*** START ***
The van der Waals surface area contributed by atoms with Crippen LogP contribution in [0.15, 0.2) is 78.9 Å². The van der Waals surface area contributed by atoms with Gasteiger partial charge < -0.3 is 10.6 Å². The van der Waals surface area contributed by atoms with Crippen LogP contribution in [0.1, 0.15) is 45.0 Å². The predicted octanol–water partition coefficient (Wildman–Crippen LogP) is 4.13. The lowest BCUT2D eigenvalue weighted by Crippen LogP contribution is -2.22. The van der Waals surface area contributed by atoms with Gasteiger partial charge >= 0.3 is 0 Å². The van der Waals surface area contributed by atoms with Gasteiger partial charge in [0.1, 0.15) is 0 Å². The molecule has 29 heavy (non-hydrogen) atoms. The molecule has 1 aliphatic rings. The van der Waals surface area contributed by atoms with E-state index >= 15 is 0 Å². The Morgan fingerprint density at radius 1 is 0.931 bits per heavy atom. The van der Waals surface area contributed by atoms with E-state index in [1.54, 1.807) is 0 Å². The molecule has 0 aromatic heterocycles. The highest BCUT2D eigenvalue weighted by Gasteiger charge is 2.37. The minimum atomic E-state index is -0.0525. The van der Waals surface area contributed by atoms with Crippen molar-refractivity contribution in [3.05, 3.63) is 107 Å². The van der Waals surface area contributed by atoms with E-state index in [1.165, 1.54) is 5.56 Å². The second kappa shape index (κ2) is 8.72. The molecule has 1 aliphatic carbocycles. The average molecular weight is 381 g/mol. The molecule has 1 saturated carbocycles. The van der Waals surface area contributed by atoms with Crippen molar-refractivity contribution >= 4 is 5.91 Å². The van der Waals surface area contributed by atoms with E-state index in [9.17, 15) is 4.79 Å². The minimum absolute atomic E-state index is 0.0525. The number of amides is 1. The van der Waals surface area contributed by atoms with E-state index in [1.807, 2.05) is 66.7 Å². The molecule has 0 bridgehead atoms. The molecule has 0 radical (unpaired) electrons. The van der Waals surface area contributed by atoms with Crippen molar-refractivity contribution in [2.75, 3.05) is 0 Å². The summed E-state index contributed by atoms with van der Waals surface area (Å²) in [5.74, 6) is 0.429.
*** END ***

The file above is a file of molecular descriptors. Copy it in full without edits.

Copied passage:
The van der Waals surface area contributed by atoms with Crippen LogP contribution in [0.15, 0.2) is 78.9 Å². The van der Waals surface area contributed by atoms with Gasteiger partial charge < -0.3 is 10.6 Å². The van der Waals surface area contributed by atoms with Crippen LogP contribution in [0.1, 0.15) is 45.0 Å². The predicted octanol–water partition coefficient (Wildman–Crippen LogP) is 4.13. The lowest BCUT2D eigenvalue weighted by Crippen LogP contribution is -2.22. The van der Waals surface area contributed by atoms with Gasteiger partial charge >= 0.3 is 0 Å². The van der Waals surface area contributed by atoms with Gasteiger partial charge in [0.1, 0.15) is 0 Å². The molecule has 29 heavy (non-hydrogen) atoms. The molecule has 1 aliphatic rings. The van der Waals surface area contributed by atoms with E-state index >= 15 is 0 Å². The Morgan fingerprint density at radius 1 is 0.931 bits per heavy atom. The van der Waals surface area contributed by atoms with E-state index in [1.54, 1.807) is 0 Å². The molecule has 0 aromatic heterocycles. The highest BCUT2D eigenvalue weighted by Gasteiger charge is 2.37. The minimum atomic E-state index is -0.0525. The van der Waals surface area contributed by atoms with Crippen molar-refractivity contribution in [3.05, 3.63) is 107 Å². The van der Waals surface area contributed by atoms with E-state index in [1.165, 1.54) is 5.56 Å². The second kappa shape index (κ2) is 8.72. The molecule has 1 aliphatic carbocycles. The average molecular weight is 381 g/mol. The molecule has 1 saturated carbocycles. The van der Waals surface area contributed by atoms with Crippen molar-refractivity contribution >= 4 is 5.91 Å². The van der Waals surface area contributed by atoms with E-state index in [9.17, 15) is 4.79 Å². The minimum absolute atomic E-state index is 0.0525. The number of amides is 1. The van der Waals surface area contributed by atoms with E-state index in [1.807, 2.05) is 66.7 Å². The molecule has 0 bridgehead atoms. The molecule has 0 radical (unpaired) electrons. The van der Waals surface area contributed by atoms with Crippen molar-refractivity contribution in [2.75, 3.05) is 0 Å². The summed E-state index contributed by atoms with van der Waals surface area (Å²) in [5.74, 6) is 0.429.